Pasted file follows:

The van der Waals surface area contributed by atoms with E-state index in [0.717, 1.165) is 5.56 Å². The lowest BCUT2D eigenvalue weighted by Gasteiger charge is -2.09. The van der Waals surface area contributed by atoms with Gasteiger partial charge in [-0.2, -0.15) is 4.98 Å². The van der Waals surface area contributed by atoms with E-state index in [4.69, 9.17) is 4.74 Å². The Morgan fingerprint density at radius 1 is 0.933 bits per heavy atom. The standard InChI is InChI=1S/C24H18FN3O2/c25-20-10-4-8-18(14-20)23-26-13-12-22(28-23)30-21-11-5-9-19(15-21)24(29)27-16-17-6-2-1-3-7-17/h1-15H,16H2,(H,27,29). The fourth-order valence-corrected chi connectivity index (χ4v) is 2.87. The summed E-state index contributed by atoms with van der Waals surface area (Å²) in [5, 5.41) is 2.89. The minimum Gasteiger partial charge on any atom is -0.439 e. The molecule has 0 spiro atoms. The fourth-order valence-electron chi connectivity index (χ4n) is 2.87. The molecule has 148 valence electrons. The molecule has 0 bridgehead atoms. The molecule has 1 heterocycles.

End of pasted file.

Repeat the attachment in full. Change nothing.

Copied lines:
The van der Waals surface area contributed by atoms with E-state index in [0.717, 1.165) is 5.56 Å². The lowest BCUT2D eigenvalue weighted by Gasteiger charge is -2.09. The van der Waals surface area contributed by atoms with Gasteiger partial charge in [-0.2, -0.15) is 4.98 Å². The van der Waals surface area contributed by atoms with E-state index in [4.69, 9.17) is 4.74 Å². The Morgan fingerprint density at radius 1 is 0.933 bits per heavy atom. The standard InChI is InChI=1S/C24H18FN3O2/c25-20-10-4-8-18(14-20)23-26-13-12-22(28-23)30-21-11-5-9-19(15-21)24(29)27-16-17-6-2-1-3-7-17/h1-15H,16H2,(H,27,29). The fourth-order valence-corrected chi connectivity index (χ4v) is 2.87. The summed E-state index contributed by atoms with van der Waals surface area (Å²) in [5, 5.41) is 2.89. The minimum Gasteiger partial charge on any atom is -0.439 e. The molecule has 0 spiro atoms. The fourth-order valence-electron chi connectivity index (χ4n) is 2.87. The molecule has 148 valence electrons. The molecule has 0 bridgehead atoms. The molecule has 1 heterocycles.